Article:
The beauty in the art of Chinese calligraphy lies in its ability to evoke our senses of sight and sound through diverse forms of writing evolved over the changing ancient dynasties. Both calligraphy and music share similar artistic elements such as rhythm, balance, emotional tension, flow and harmony. The varied lines of calligraphy convey vitality that is akin to appreciating a lingering piece of melodic tune.
From July 2018 through end of January 2019, Sky One Art Gallery is proud to present Elements of Chinese Calligraphy – A Solo Exhibition by Tan Oe Pang. Three years after his last Chinese calligraphy solo show in 2015, Tan Oe Pang returned with an extensive three-part exhibition series, featuring ninety-one pieces of his calligraphy works written over the years. The final chapter of the series is currently showing at the gallery until 31 January 2019. The calligraphy of Tan Oe Pang emphasises on essential basic skills such as handling of brush and mastering variations of strokes which make up all Chinese characters through diligent practice. Beginning with learning seal script, clerical script and regular script, the artist spent twenty years to hone the foundation skills of writing proper Chinese characters. Thereafter, he practised writing archaic inscriptions found on monumental stone steles, bronze vessels and eaves tiles. Over time, Tan Oe Pang was able to distil the essence of calligraphy from the evolvement of past script types. His calligraphy inherits many centuries of tradition – marrying the visual art forms and spirit of Chinese characters – while creating a distinctive artistic style of his own.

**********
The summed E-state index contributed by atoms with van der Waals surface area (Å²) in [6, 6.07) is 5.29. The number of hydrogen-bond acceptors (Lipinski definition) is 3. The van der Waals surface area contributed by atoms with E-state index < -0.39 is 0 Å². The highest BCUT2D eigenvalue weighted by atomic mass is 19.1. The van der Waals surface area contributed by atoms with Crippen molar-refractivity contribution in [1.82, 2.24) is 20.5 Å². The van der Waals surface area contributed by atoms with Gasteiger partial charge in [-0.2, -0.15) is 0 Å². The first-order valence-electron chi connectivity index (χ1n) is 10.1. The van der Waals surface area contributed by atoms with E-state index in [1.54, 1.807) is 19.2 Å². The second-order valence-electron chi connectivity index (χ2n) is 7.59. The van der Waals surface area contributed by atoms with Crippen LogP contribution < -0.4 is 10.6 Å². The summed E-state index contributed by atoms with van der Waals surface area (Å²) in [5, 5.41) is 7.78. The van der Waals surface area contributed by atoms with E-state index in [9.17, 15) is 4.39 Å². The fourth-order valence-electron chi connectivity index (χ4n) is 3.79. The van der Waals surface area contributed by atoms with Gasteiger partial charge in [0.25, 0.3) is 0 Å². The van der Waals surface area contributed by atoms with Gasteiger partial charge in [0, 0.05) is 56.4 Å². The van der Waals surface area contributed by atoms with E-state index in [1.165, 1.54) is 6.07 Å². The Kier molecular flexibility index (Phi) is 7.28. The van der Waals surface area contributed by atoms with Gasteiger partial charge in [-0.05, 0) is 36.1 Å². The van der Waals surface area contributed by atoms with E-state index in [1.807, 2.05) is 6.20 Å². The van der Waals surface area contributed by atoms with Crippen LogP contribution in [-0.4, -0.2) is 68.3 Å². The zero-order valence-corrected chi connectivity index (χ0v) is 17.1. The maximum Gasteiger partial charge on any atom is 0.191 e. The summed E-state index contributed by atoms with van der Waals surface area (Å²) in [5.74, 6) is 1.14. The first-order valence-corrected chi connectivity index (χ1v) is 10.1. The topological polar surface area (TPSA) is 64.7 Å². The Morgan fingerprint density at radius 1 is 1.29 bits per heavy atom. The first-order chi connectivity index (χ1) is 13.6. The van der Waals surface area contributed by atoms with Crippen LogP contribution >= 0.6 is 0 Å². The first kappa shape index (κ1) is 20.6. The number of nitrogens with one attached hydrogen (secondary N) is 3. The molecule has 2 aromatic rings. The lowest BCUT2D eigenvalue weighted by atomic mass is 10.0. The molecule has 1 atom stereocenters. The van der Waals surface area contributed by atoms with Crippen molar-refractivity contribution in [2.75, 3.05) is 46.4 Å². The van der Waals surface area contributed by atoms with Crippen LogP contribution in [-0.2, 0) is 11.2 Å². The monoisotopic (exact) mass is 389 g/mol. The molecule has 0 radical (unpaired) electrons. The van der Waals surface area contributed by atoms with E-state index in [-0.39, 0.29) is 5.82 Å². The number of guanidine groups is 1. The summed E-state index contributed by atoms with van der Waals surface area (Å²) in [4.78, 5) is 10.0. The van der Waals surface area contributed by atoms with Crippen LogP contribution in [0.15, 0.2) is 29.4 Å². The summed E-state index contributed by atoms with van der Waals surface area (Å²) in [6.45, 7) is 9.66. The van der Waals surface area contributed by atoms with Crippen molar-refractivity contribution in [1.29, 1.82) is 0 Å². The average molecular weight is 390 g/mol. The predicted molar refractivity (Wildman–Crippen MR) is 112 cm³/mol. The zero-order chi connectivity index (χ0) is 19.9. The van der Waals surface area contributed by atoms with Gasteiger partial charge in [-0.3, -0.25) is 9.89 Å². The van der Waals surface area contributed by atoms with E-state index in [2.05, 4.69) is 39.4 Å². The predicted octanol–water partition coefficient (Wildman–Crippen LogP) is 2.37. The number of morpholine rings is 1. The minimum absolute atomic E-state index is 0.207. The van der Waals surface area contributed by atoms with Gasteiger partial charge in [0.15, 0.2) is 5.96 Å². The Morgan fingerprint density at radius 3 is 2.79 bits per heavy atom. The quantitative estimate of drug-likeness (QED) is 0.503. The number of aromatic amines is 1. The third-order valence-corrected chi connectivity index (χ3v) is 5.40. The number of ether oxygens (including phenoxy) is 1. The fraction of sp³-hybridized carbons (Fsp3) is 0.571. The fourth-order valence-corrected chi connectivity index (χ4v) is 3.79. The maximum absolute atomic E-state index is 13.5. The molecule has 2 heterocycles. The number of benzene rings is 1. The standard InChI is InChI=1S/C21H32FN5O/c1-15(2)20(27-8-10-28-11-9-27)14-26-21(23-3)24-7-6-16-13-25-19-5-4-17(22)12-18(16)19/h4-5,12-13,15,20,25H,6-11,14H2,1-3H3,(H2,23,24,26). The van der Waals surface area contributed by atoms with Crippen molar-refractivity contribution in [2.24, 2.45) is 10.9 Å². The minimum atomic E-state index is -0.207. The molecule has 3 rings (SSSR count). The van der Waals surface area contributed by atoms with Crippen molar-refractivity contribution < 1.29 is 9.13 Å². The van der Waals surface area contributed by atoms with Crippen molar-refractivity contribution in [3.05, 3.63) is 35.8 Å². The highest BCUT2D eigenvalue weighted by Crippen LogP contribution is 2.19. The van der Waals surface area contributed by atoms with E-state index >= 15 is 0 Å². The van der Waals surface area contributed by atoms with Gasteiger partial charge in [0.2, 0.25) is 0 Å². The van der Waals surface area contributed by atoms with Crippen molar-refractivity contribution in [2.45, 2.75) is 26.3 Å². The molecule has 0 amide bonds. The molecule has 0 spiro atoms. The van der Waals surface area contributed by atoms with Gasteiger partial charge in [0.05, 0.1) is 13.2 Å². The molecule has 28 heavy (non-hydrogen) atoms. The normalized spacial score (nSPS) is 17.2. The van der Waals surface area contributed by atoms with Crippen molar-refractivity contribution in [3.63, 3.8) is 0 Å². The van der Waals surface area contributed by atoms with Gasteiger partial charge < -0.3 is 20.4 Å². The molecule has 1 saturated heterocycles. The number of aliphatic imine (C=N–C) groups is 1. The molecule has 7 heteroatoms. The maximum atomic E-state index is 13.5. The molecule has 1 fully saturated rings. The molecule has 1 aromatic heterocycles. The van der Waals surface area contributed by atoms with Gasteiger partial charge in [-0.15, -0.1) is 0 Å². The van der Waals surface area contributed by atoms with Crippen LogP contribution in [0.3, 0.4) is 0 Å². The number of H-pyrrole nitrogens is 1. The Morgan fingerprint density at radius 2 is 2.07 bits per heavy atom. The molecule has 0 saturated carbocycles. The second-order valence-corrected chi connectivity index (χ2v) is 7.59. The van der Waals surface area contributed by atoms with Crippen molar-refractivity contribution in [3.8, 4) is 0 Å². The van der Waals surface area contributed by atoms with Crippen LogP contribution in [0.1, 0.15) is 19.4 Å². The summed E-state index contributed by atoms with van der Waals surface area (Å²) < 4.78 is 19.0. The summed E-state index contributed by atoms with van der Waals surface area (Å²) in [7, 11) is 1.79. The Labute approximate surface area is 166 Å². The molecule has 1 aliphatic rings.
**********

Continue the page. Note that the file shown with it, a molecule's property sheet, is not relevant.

The featured works in Elements of Chinese Calligraphy evince the artist’s determined pursuit of constant breakthroughs in calligraphic art and his inclination to accentuate the importance of traditional writing skills. Born in Kandang Kerbau Women’s and Children’s Hospital (KKH), Tan Oe Pang is a leading Singaporean artist who loves his homeland. He grew up in the Potong Pasir village where people of different races lived together and he was acquainted with their diverse cultures. Besides writing his self-composed poems and couplets in Chinese language, Tan Oe Pang also uses the unparalleled brushstroke techniques of Chinese calligraphy to write phrases in multiple languages of other ethnic groups. They include phrases written in Malay, Tamil, Japanese, Korean as well as the Chinese dialects in Singapore – a highlight of this exhibition series. The ingenious interethnic and cross-cultural exchange is not only meaningful, but it also brings out a new visual aesthetic of written languages. The brushstrokes of Chinese calligraphy are not only restricted to writing the Chinese characters, the integration of elements in Chinese calligraphy and written languages of various nationalities gives a new perspective to appreciate the beauty of varied calligraphy strokes.